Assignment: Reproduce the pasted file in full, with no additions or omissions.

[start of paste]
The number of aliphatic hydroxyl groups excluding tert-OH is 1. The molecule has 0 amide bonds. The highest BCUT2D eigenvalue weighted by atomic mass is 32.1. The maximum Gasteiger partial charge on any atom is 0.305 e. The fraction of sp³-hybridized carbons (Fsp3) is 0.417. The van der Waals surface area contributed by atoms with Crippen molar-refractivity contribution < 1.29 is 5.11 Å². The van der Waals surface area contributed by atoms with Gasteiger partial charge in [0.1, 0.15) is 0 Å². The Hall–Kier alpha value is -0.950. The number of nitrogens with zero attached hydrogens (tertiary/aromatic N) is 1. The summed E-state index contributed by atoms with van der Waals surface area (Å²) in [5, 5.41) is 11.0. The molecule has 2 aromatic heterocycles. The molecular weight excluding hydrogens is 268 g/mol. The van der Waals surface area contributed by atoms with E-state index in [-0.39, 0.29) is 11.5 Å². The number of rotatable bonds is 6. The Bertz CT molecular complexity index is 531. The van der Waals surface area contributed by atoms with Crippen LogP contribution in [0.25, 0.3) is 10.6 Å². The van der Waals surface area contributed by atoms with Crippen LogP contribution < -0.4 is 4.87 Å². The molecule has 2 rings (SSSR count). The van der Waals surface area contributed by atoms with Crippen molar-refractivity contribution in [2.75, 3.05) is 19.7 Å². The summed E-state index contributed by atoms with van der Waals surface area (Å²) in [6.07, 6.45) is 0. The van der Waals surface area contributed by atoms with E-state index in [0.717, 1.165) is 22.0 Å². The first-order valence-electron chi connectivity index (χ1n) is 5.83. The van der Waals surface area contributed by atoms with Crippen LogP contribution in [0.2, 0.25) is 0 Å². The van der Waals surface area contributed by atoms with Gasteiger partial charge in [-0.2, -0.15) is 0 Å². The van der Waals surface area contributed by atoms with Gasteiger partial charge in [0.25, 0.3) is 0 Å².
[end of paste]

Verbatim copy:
The number of aliphatic hydroxyl groups excluding tert-OH is 1. The molecule has 0 amide bonds. The highest BCUT2D eigenvalue weighted by atomic mass is 32.1. The maximum Gasteiger partial charge on any atom is 0.305 e. The fraction of sp³-hybridized carbons (Fsp3) is 0.417. The van der Waals surface area contributed by atoms with Crippen molar-refractivity contribution < 1.29 is 5.11 Å². The van der Waals surface area contributed by atoms with Gasteiger partial charge in [0.1, 0.15) is 0 Å². The Hall–Kier alpha value is -0.950. The number of nitrogens with zero attached hydrogens (tertiary/aromatic N) is 1. The summed E-state index contributed by atoms with van der Waals surface area (Å²) in [5, 5.41) is 11.0. The molecule has 2 aromatic heterocycles. The molecular weight excluding hydrogens is 268 g/mol. The van der Waals surface area contributed by atoms with E-state index in [-0.39, 0.29) is 11.5 Å². The number of rotatable bonds is 6. The Bertz CT molecular complexity index is 531. The van der Waals surface area contributed by atoms with Crippen LogP contribution in [0.25, 0.3) is 10.6 Å². The van der Waals surface area contributed by atoms with Crippen LogP contribution < -0.4 is 4.87 Å². The molecule has 2 rings (SSSR count). The van der Waals surface area contributed by atoms with Crippen molar-refractivity contribution in [2.75, 3.05) is 19.7 Å². The summed E-state index contributed by atoms with van der Waals surface area (Å²) in [6.07, 6.45) is 0. The van der Waals surface area contributed by atoms with E-state index in [0.717, 1.165) is 22.0 Å². The first-order valence-electron chi connectivity index (χ1n) is 5.83. The van der Waals surface area contributed by atoms with Crippen LogP contribution in [0.2, 0.25) is 0 Å². The van der Waals surface area contributed by atoms with Gasteiger partial charge in [-0.2, -0.15) is 0 Å². The van der Waals surface area contributed by atoms with Gasteiger partial charge in [0.25, 0.3) is 0 Å².